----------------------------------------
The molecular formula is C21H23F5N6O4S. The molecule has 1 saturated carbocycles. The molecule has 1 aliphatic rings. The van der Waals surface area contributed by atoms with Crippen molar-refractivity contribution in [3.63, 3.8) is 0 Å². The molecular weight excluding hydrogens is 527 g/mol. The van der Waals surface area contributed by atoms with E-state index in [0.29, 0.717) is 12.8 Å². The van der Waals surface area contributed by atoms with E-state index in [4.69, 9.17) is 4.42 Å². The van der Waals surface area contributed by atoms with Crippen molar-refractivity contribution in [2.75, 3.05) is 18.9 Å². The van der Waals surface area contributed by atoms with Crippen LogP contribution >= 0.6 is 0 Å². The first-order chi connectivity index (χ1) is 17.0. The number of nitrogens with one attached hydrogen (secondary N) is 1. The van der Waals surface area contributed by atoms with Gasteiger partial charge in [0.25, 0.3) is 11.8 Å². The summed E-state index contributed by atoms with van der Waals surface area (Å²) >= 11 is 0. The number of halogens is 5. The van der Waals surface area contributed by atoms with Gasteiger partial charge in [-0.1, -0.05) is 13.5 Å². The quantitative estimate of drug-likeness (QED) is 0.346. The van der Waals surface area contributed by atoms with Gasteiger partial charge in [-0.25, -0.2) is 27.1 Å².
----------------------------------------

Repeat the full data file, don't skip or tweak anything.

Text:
The molecular formula is C21H23F5N6O4S. The molecule has 1 saturated carbocycles. The molecule has 1 aliphatic rings. The van der Waals surface area contributed by atoms with Crippen molar-refractivity contribution in [3.63, 3.8) is 0 Å². The molecular weight excluding hydrogens is 527 g/mol. The van der Waals surface area contributed by atoms with E-state index in [0.29, 0.717) is 12.8 Å². The van der Waals surface area contributed by atoms with E-state index in [4.69, 9.17) is 4.42 Å². The van der Waals surface area contributed by atoms with Crippen molar-refractivity contribution in [2.75, 3.05) is 18.9 Å². The van der Waals surface area contributed by atoms with Crippen LogP contribution >= 0.6 is 0 Å². The first-order chi connectivity index (χ1) is 17.0. The number of nitrogens with one attached hydrogen (secondary N) is 1. The van der Waals surface area contributed by atoms with Gasteiger partial charge in [0.25, 0.3) is 11.8 Å². The summed E-state index contributed by atoms with van der Waals surface area (Å²) >= 11 is 0. The number of halogens is 5. The van der Waals surface area contributed by atoms with Gasteiger partial charge in [-0.1, -0.05) is 13.5 Å². The quantitative estimate of drug-likeness (QED) is 0.346. The van der Waals surface area contributed by atoms with Gasteiger partial charge in [-0.25, -0.2) is 27.1 Å².